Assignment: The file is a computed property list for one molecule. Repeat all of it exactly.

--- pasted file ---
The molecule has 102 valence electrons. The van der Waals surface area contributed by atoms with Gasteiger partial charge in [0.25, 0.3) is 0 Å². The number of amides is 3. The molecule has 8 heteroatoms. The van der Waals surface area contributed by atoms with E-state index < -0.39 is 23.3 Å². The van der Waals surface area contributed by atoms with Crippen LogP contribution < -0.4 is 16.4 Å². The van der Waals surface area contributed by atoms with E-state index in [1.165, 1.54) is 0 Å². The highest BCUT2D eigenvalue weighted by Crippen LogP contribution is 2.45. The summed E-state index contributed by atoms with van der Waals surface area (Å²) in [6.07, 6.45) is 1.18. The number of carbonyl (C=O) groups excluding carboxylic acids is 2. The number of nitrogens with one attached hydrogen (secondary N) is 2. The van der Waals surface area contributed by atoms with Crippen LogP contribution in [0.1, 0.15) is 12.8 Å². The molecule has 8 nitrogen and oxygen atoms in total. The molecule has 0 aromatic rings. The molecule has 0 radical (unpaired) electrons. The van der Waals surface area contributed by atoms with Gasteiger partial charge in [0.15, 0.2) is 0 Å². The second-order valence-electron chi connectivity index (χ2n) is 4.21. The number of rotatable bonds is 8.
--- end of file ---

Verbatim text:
The molecule has 102 valence electrons. The van der Waals surface area contributed by atoms with Gasteiger partial charge in [0.25, 0.3) is 0 Å². The number of amides is 3. The molecule has 8 heteroatoms. The van der Waals surface area contributed by atoms with E-state index < -0.39 is 23.3 Å². The van der Waals surface area contributed by atoms with Crippen LogP contribution < -0.4 is 16.4 Å². The van der Waals surface area contributed by atoms with E-state index in [1.165, 1.54) is 0 Å². The highest BCUT2D eigenvalue weighted by Crippen LogP contribution is 2.45. The summed E-state index contributed by atoms with van der Waals surface area (Å²) in [6.07, 6.45) is 1.18. The number of carbonyl (C=O) groups excluding carboxylic acids is 2. The number of nitrogens with one attached hydrogen (secondary N) is 2. The van der Waals surface area contributed by atoms with Crippen LogP contribution in [0.1, 0.15) is 12.8 Å². The molecule has 8 nitrogen and oxygen atoms in total. The molecule has 0 aromatic rings. The molecule has 0 radical (unpaired) electrons. The van der Waals surface area contributed by atoms with Gasteiger partial charge in [0.15, 0.2) is 0 Å². The second-order valence-electron chi connectivity index (χ2n) is 4.21. The number of rotatable bonds is 8.